Sermon, Christmas Eve, 4 pm
On my Twitter feed last week another clergy person wrote, “One of my biggest liturgical shifts since ordination has been becoming a 100 percent Christmas pageant supporter,” which led to a thread on the pros and cons of Christmas pageants.
Another clergy person on Twitter posted up that she disliked them as a child and into adulthood because her older sister was always cast as Mary, while she was always relegated to a barn animal.
Over the years we have probably all seen many pageants: some good, some bad, some memorable, and some utterly forgettable.
But here's the thing about pageants, I think: yes, they are a way to “get the kids involved in the service,” but more than being cute or any other adjective we might apply, they all attempt to tell the story. And whether it's an attempt to modernize it as taking place in contemporary times or whether it stays firmly planted in first century Nazareth/Bethlehem, it strives to tell the story.
Today we heard and participated in what has become my favorite Christmas pageant – the “No Rehearsal Pageant.” No rehearsal means that we don't need to find people ahead of time to play the various parts. No rehearsal means that we don't need to spend days or hours working on lines and learning who stands and moves where. No rehearsal means that we don't have to necessarily worry that, like the clergy person I referenced above, the same person will always play Mary or always be a barnyard animal.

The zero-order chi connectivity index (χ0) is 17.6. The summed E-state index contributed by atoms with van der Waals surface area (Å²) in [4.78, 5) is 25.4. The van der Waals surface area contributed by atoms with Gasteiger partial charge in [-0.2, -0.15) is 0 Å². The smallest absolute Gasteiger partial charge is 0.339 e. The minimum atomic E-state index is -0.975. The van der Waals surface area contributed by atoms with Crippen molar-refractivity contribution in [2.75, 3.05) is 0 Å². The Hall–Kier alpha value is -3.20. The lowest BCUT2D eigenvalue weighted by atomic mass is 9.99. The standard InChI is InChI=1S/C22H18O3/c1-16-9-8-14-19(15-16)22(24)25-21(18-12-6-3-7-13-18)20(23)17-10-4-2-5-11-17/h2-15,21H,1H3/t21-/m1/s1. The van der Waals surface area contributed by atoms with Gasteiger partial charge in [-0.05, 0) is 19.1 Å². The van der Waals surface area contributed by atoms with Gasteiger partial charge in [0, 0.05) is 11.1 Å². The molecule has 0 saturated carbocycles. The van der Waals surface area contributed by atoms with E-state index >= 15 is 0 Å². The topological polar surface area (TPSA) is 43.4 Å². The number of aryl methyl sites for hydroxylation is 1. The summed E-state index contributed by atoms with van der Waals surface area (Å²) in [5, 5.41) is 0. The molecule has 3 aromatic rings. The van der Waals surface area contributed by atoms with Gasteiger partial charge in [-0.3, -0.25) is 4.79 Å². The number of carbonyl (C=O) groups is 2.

No rehearsal means we simply live into the story as presented in the gospel. No rehearsal means that we rely on volunteers to step up and play various parts. Although, to be honest, we did draft Parker, Bridgette, and Dash to play the parts of Joseph, Mary, and Jesus because . . . . well . . . . who can resist that level of cute?
Out of all of those reasons as to why I prefer the No Rehearsal Pageant, the fact that we simply live into the story is the best reason of all. The Christmas story is the amazing story of the immortal, invisible, omnipotent, omniscient, eternal God choosing to come to earth as a humble human. The resurrection of Christ on Easter is almost to be expected. But the Incarnation, God taking on human form and becoming THIS boggles the mind. This is the story that, with this pageant, we live into. We become players in the story.
As you leave from here, remember that you are players in this story. Remember that you are players not only inside these walls, but outside these walls as well. And remember this: no matter what role you played in the story – Joseph, Mary, the Emperor, the inn keeper, or any of the other parts, tonight we should remember that in this great story of God become human flesh, we are all really shepherds. Tonight and in the days to come we are those keeping watch. But more importantly, we are those who leave from here, glorifying and praising God for all we have heard and seen as it has been told to us.
Let us go and tell of this thing which the Lord has made known to us, that from this day forward, God is with us.